Picture Gallery - Restoration Projects

Example Project 1 - A Two-Over-Two Chest of Drawers


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A post-war two-over-two (denoting the drawer arrangement) oak chest of drawers which was left in-situ whilst a property was rented and discovered in a poor state on the owner's return. Of great sentimental value, the chest's top showed significant staining and water damage.

The restoration process involved masking off the top and chemical stripping. The top was then bleached to remove traces of the staining. The top was then French Polished, cut back with fine steel wool and waxed to finish. The rest of the chest was waxed to blend the piece together.

Example Project 2 - Chest of Drawers


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An oak chest of drawers with significant staining and liquid damage to the top surface.

The restoration process involved masking off the top and chemical stripping. The top was then bleached to remove traces of the staining. The top was then French Polished, cut back with fine steel wool and waxed to finish. The rest of the chest was waxed to blend the piece together.

Example Project 3 - Oak Drop Leaf Table


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Dating from around the 1950s, this table had a fair amount of damage to the finish due to a late-night curry being placed on a damp towel. The heat from the food drove the moisture from the towel into the polished surface, resulting in the damage seen in the picture.

The top was restored using a special recipe reviving liquid and then waxed. Whilst some of the marks are still visible, they are significantly better than when first presented and a considerably cheaper repair than a full strip and re-polish.

Example Project 4 - Mahogany Card Table


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This table had a very poor leatherette inner surface. The top was very scratched and marked plus several pieces of veneer were missing or loose around the table apron.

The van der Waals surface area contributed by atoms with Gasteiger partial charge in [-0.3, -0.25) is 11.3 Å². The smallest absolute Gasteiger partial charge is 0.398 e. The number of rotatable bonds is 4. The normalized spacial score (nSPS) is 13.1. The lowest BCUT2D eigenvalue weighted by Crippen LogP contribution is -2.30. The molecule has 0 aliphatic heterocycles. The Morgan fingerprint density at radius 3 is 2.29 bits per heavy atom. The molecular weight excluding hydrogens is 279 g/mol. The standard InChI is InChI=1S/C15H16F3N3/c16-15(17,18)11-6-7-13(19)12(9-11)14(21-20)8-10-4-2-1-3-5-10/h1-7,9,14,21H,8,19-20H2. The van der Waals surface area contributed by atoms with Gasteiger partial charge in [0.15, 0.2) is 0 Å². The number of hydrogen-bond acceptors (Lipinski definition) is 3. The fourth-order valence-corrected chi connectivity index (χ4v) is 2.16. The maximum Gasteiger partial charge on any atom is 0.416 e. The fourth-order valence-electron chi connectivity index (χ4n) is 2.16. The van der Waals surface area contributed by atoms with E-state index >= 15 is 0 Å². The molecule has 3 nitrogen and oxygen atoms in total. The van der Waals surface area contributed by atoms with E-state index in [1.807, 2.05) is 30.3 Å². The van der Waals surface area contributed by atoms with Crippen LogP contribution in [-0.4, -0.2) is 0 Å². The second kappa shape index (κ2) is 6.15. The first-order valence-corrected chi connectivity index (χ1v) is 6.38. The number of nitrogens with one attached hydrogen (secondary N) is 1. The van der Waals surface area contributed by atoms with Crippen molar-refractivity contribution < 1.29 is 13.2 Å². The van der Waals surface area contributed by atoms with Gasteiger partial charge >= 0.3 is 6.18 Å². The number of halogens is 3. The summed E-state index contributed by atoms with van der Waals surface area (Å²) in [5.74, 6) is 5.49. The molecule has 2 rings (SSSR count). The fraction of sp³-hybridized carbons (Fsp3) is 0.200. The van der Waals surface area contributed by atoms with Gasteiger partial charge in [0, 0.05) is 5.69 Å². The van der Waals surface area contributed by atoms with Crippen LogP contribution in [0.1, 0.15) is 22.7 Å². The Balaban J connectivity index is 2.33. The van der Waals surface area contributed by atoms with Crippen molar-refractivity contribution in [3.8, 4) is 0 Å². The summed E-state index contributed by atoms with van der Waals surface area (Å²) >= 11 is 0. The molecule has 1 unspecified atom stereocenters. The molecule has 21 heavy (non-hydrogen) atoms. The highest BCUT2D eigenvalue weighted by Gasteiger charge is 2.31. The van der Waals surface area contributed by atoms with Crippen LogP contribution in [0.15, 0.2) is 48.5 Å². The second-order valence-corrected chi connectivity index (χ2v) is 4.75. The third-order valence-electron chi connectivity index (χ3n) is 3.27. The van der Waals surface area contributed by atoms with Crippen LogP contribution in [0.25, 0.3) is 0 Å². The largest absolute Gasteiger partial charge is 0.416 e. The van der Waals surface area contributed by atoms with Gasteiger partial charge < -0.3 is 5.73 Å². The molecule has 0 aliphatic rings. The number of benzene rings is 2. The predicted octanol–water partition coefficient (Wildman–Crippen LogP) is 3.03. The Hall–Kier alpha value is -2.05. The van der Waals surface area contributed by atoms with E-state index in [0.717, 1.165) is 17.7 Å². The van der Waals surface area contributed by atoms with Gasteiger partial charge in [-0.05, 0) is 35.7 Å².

The top was stripped with a chemical stripper. The loose veneer was re-fitted and patches of veneer let into where pieces were missing. These were coloured and blended back to the original. The table top was then re-polished (French Polished) and finally waxed along with the underframe.

A new piece of green baize was fitted to the inner top surface, but had to be split between the two halves due to a warp in the old wood which would have resulted in the baize soon becoming torn or ripped.

Example Project 5 - Library Chair


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This arrived in a very poor state having been patched up over the years with various bits of leatherette, brown parcel tape and sawdust mixed with glue.

Once the remaining upholstery was removed the chair just fell apart. The joints were carefully remade and re-glued with hide glue. The back central splat was broken where it had previously been glued together and misaligned. It was all fitted back together properly and the show wood touched up and re-polished.

The chair was then sent off to the upholsterers to be re-covered in leather.

Example Project 6 - Georgian Pedestal Desk


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Recently inherited and in a bad state, the top section was almost black along the front face and the rest of the piece had been heavily sun-bleached over the years. The leather top, however, was in reasonable condition.

Several of the original handles were missing, so replacements were sourced. All remaining polish on the desk was removed and the piece was heavily cleaned. The desk was then stained using VanDyke, a traditional red/brown stain) and re-polished (French Polished). All of the handles were buffed up and re-fitted.

Example Project 7 - American Wall Clock


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Brought to me in a bin bag at an antiques fair, this clock was in a very poor state and in several pieces. Apparently it had resided in a chicken shed for many years and when the roof blew off the shed in a storm, it soon deteriorated further!